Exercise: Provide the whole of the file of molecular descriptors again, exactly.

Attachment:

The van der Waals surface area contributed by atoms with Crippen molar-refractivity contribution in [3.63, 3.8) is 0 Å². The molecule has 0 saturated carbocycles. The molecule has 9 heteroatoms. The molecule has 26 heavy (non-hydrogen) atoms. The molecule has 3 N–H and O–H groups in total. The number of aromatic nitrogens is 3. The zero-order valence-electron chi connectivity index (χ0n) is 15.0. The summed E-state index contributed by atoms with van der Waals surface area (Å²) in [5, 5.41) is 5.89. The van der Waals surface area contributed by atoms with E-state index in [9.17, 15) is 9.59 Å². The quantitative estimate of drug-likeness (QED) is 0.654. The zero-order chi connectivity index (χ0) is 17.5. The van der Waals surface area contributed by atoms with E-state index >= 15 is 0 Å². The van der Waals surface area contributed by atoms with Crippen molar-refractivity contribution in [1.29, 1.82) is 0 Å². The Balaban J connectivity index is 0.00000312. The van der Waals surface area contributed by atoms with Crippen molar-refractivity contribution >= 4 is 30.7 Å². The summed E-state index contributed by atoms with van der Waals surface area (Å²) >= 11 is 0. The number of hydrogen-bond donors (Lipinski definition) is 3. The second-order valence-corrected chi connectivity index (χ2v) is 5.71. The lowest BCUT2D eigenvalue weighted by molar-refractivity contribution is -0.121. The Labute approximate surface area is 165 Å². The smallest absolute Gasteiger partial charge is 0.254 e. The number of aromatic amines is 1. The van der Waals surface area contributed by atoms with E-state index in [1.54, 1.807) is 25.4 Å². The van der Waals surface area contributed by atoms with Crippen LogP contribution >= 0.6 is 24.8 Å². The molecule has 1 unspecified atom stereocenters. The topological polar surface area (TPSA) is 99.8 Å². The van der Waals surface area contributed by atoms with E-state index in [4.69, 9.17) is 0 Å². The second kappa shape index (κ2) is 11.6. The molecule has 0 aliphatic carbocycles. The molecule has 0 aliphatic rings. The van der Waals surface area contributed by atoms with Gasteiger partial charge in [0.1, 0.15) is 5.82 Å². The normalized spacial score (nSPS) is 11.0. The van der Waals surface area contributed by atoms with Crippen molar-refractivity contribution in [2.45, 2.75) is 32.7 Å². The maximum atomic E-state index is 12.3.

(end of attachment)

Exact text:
The van der Waals surface area contributed by atoms with Crippen molar-refractivity contribution in [3.63, 3.8) is 0 Å². The molecule has 0 saturated carbocycles. The molecule has 9 heteroatoms. The molecule has 26 heavy (non-hydrogen) atoms. The molecule has 3 N–H and O–H groups in total. The number of aromatic nitrogens is 3. The zero-order valence-electron chi connectivity index (χ0n) is 15.0. The summed E-state index contributed by atoms with van der Waals surface area (Å²) in [5, 5.41) is 5.89. The van der Waals surface area contributed by atoms with E-state index in [9.17, 15) is 9.59 Å². The quantitative estimate of drug-likeness (QED) is 0.654. The zero-order chi connectivity index (χ0) is 17.5. The van der Waals surface area contributed by atoms with E-state index >= 15 is 0 Å². The van der Waals surface area contributed by atoms with Crippen molar-refractivity contribution in [1.29, 1.82) is 0 Å². The Balaban J connectivity index is 0.00000312. The van der Waals surface area contributed by atoms with Crippen molar-refractivity contribution >= 4 is 30.7 Å². The summed E-state index contributed by atoms with van der Waals surface area (Å²) >= 11 is 0. The number of hydrogen-bond donors (Lipinski definition) is 3. The second-order valence-corrected chi connectivity index (χ2v) is 5.71. The lowest BCUT2D eigenvalue weighted by molar-refractivity contribution is -0.121. The Labute approximate surface area is 165 Å². The smallest absolute Gasteiger partial charge is 0.254 e. The number of aromatic amines is 1. The van der Waals surface area contributed by atoms with E-state index in [1.54, 1.807) is 25.4 Å². The van der Waals surface area contributed by atoms with Crippen LogP contribution >= 0.6 is 24.8 Å². The molecule has 1 unspecified atom stereocenters. The topological polar surface area (TPSA) is 99.8 Å². The van der Waals surface area contributed by atoms with E-state index in [4.69, 9.17) is 0 Å². The second kappa shape index (κ2) is 11.6. The molecule has 0 aliphatic carbocycles. The molecule has 0 aliphatic rings. The van der Waals surface area contributed by atoms with Gasteiger partial charge in [0.1, 0.15) is 5.82 Å². The normalized spacial score (nSPS) is 11.0. The van der Waals surface area contributed by atoms with Crippen molar-refractivity contribution in [2.45, 2.75) is 32.7 Å². The maximum atomic E-state index is 12.3.